Petition against Bishop Wren

BL: Egerton MS 1048

sheet [1] dorse (Bishop's offenses)


1. A certaine Booke of Visitatorie articles to the number of one hundred fortie & seaven which weare enfor<..>d vpon <...> in the year <...> Bishopp of Elie, wherevpon the Churchwardens & other Officers weare required by <...>th to make <...>tni & <...> advancement of Romish Superstition, & to the hindrance of the power & progresse of Religion, <.....> to the encouraging <...> pressing the reading of the booke of sportes & recreacions strengthened by the Bishoppes owne p<........> example in bowling & <...> in the afternoone, & chatechiseing if it be (as the Article phraseth it sermonwise, Add to this the strict pressing of the last <...> of our now dread Soueraigne touching Wakes & such like ffeastes (as they are called with us) & in that addition stiled the <...> whereby the Common prophanation of the Lordes daie with beastlie drunckennes, lacivious Dauncinges, quarrellinges & fightinges & manie <...>r gr<...> of all religious hartes amongest vs) hath been exceedinglie encouraged, whereas we cannot conseiue yat ever the C<...> with such insolencies as these, which more suit with dedicacion of Temples to Bacchus and Venus than to the service of Al<...> Consciences, to the impoverishing your peticioneres & the enriching of Ecclesiasticall Officeres.


  • Footnotes
    • <...>: remainder of line, as many as 25 characters, illegible
    • <...>: approximately 9 characters illegible
    • <...>: remainder of line, approximately 22 characters, illegible
    • <...>: remainder of line, approximately 21 characters, illegible
    • <...>: remainder of line, approximately 21 characters, illegible
    • (as … it: closing parenthesis missing
    • <...>: remainder of line, approximately 22 characters, illegible
    • <...>: remainder of line, approximately 20 characters, illegible
    • gr<...>: remainder of line, approximately 22 characters, illegible
    • vs: opening parenthesis presumably now illegible
    • C<...>: remainder of line, approximately 22 characters, illegible
    • Al<...>: remainder of line, approximately 22 characters, illegible.
  • Document Description

    Record title: Petition against Bishop Wren
    Repository: BL
    Shelfmark: Egerton MS 1048
    Repository location: London

    Matthew Wren (1585–1667) was appointed president of Pembroke College in 1616, in which role he undertook a fundraising campaign to add to the library collection and produced the first extant inventory of books in the library, compiled in a register of benefactors (Kari Anne Rand, Manuscripts in the Library of Pembroke College, Cambridge and the Fitzwilliam Museum (Cambridge, 2006)). During this time Wren also compiled a list of estate papers for the college, under the supervision of Lancelot Andrewes, bishop of Ely. Before 1621 Wren was one of the chaplains-in-ordinary to James VI and I; he accompanied the king to Madrid in 1623 in James's unsuccessful effort to marry his son, Prince Charles, to Philip III's daughter, Maria Anna. Wren would later accompany Charles for his coronation in Edinburgh in 1633. In 1625 Wren again turned to historical record-keeping as master of Peterhouse, producing 'an inventory for the treasury of the medieval college ... and a chronologically arranged list of all the library collection' (Nicholas W.S. Cranfield, 'Wren, Matthew (1585–1667),' ODNB, accessed 23 September 2004). Wren's archival work continued as dean of Windsor in 1628, bishop of Hereford in 1634, and bishop of Norwich in 1635, and finally bishop of Ely in 1638. As bishop of Norwich and Ely, Wren also undertook a series of visitations to ensure conformity.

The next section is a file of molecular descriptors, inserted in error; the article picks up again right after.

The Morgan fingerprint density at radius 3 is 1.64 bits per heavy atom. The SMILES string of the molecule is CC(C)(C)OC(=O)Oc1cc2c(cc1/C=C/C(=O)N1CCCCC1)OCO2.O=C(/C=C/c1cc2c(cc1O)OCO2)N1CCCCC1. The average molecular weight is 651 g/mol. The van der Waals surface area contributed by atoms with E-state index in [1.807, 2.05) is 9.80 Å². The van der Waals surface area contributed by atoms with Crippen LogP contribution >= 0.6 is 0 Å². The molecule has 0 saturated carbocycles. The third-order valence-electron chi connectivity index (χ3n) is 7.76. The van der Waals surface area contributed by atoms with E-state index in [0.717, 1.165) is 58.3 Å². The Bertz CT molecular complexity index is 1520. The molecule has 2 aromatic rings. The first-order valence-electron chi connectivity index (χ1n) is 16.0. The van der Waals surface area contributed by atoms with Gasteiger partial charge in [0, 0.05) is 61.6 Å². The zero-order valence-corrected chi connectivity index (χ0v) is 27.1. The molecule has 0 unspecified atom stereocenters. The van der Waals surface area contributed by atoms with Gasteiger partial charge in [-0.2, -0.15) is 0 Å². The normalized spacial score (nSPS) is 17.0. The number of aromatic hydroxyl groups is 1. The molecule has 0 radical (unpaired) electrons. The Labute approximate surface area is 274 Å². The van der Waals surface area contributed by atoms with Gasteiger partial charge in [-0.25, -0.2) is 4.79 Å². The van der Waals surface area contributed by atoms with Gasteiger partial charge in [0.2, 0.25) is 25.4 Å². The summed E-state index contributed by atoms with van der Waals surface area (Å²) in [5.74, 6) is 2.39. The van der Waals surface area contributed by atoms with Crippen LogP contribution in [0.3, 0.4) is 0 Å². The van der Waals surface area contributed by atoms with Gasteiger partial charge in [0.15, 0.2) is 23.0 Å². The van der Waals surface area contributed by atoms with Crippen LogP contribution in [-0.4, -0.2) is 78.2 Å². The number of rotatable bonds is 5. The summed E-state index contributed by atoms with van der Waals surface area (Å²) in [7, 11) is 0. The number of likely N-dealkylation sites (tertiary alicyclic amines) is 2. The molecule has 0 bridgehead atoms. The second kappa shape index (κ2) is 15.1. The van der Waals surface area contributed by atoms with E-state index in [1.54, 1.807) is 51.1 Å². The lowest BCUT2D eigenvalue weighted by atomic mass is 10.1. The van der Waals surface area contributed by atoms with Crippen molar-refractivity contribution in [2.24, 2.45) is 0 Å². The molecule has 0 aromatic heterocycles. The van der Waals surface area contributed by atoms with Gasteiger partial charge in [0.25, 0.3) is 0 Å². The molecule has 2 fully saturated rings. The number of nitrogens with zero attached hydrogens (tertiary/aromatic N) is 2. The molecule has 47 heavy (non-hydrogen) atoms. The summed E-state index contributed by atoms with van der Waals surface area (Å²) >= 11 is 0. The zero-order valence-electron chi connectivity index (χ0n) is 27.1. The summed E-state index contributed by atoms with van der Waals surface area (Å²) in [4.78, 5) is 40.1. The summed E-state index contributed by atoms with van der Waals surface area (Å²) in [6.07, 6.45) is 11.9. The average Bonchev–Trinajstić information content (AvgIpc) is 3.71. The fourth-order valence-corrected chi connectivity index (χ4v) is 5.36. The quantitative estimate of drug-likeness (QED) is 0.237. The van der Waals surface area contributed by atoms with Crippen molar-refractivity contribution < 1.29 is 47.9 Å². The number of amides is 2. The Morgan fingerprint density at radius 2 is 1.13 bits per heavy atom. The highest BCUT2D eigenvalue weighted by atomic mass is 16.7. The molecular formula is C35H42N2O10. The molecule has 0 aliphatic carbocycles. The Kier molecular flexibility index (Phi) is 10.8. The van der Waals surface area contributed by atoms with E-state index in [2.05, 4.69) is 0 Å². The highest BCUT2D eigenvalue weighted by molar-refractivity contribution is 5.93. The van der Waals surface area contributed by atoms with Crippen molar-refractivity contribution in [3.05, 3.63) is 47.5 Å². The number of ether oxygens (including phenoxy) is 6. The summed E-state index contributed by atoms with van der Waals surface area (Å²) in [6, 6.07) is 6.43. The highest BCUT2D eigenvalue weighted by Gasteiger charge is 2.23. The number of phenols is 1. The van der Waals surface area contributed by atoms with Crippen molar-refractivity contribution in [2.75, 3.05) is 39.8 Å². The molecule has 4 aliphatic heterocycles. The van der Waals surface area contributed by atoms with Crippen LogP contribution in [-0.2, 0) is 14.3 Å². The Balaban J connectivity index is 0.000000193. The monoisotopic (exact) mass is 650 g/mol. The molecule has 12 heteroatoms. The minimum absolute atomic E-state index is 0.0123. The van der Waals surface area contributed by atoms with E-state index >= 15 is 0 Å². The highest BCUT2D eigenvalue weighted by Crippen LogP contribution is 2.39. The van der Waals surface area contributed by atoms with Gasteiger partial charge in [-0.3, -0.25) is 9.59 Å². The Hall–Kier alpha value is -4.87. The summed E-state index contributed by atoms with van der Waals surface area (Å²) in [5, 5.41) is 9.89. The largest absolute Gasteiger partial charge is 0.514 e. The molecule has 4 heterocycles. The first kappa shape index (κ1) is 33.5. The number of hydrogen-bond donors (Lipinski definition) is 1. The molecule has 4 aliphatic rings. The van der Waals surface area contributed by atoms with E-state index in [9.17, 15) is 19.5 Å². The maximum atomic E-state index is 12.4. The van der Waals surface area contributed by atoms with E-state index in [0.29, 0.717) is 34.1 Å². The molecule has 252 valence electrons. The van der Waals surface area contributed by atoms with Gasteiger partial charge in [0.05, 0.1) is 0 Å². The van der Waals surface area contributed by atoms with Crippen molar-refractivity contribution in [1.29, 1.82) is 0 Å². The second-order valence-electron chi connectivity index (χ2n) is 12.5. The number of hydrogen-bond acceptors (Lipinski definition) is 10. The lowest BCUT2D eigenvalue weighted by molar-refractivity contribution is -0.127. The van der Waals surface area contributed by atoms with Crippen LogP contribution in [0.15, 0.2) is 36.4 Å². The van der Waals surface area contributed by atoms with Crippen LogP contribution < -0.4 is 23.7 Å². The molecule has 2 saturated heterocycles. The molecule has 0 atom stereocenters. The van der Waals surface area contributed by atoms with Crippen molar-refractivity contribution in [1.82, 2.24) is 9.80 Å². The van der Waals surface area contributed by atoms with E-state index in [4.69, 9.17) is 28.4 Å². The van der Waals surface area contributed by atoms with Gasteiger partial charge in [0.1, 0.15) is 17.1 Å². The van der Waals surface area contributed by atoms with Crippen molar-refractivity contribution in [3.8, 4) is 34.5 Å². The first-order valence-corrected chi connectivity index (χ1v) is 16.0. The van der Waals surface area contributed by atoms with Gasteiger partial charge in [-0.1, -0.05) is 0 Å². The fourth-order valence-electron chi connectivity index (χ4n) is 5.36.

In December 1640, in the first weeks of the Long Parliament, Wren was censured alongside Archbishop Laud and in July 1641 a committee of the House of Commons considered depositions lodged against him by nine counties, including Cambridgeshire, and drafted articles of impeachment against him. On 30 December 1641 Wren was imprisoned in the Tower of London, where he remained almost continuously until 15 March 1660 (Nicholas W.S. Cranfield, 'Wren, Matthew (1585–1667),' ODNB, accessed 18 September 2021).

    This is the original petition against Bishop Wren, presented to parliament. W.M. Palmer includes a transcription of the petition in Episcopal Visitation Returns; although Palmer offers a date of 1638 for the petition, Margaret Spufford notes that, '[t]he petition must date from 1640–1 when the Long Parliament was sitting' (Margaret Spufford, Contrasting Communities, p 232).

    1640; English; paper; single sheet; 385mm x 350mm. Now foliated 24a with further 5 collections of signatures attached; badly damaged; originally a roll and later bound with other documents in volume Egerton MS 1048, titled 'Collection of Historical and Parliamentary Papers 1620–1660,' sheets re-attached serially, but stored flattened in an folder, separately from the volume.

Back To Top